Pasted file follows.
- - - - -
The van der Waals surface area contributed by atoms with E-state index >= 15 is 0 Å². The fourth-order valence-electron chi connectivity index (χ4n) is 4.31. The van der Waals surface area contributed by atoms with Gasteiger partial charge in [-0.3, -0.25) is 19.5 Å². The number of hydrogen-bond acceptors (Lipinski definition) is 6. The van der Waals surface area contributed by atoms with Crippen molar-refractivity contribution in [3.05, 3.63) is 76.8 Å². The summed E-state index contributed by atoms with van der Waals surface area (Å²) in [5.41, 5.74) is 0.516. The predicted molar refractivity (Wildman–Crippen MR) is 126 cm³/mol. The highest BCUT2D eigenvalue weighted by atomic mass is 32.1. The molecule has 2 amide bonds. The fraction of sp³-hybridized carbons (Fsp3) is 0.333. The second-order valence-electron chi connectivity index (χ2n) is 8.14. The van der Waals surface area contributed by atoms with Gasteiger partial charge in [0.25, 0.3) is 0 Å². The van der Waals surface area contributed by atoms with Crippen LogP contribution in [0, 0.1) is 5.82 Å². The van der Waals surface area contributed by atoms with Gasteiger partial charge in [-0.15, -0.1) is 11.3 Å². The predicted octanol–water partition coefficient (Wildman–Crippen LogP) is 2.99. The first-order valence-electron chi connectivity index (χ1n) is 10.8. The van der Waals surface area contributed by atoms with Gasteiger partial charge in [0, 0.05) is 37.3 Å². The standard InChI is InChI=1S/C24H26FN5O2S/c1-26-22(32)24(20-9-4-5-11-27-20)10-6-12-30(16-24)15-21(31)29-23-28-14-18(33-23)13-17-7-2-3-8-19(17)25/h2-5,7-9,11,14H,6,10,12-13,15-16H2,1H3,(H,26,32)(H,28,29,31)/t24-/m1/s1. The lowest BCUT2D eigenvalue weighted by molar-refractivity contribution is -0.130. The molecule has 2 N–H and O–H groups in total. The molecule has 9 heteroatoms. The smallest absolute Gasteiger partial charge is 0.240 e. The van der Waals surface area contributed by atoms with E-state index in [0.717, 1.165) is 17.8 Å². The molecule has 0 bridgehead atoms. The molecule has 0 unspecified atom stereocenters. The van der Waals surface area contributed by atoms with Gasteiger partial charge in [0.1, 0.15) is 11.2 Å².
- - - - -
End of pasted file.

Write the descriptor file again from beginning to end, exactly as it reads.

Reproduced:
The van der Waals surface area contributed by atoms with E-state index >= 15 is 0 Å². The fourth-order valence-electron chi connectivity index (χ4n) is 4.31. The van der Waals surface area contributed by atoms with Gasteiger partial charge in [-0.3, -0.25) is 19.5 Å². The number of hydrogen-bond acceptors (Lipinski definition) is 6. The van der Waals surface area contributed by atoms with Crippen molar-refractivity contribution in [3.05, 3.63) is 76.8 Å². The summed E-state index contributed by atoms with van der Waals surface area (Å²) in [5.41, 5.74) is 0.516. The predicted molar refractivity (Wildman–Crippen MR) is 126 cm³/mol. The highest BCUT2D eigenvalue weighted by atomic mass is 32.1. The molecule has 2 amide bonds. The fraction of sp³-hybridized carbons (Fsp3) is 0.333. The second-order valence-electron chi connectivity index (χ2n) is 8.14. The van der Waals surface area contributed by atoms with Gasteiger partial charge in [0.25, 0.3) is 0 Å². The van der Waals surface area contributed by atoms with Crippen LogP contribution in [0, 0.1) is 5.82 Å². The van der Waals surface area contributed by atoms with Gasteiger partial charge in [-0.15, -0.1) is 11.3 Å². The predicted octanol–water partition coefficient (Wildman–Crippen LogP) is 2.99. The first-order valence-electron chi connectivity index (χ1n) is 10.8. The van der Waals surface area contributed by atoms with Gasteiger partial charge in [0, 0.05) is 37.3 Å². The standard InChI is InChI=1S/C24H26FN5O2S/c1-26-22(32)24(20-9-4-5-11-27-20)10-6-12-30(16-24)15-21(31)29-23-28-14-18(33-23)13-17-7-2-3-8-19(17)25/h2-5,7-9,11,14H,6,10,12-13,15-16H2,1H3,(H,26,32)(H,28,29,31)/t24-/m1/s1. The lowest BCUT2D eigenvalue weighted by molar-refractivity contribution is -0.130. The molecule has 2 N–H and O–H groups in total. The molecule has 9 heteroatoms. The smallest absolute Gasteiger partial charge is 0.240 e. The van der Waals surface area contributed by atoms with E-state index in [0.717, 1.165) is 17.8 Å². The molecule has 0 bridgehead atoms. The molecule has 0 unspecified atom stereocenters. The van der Waals surface area contributed by atoms with Gasteiger partial charge in [0.1, 0.15) is 11.2 Å².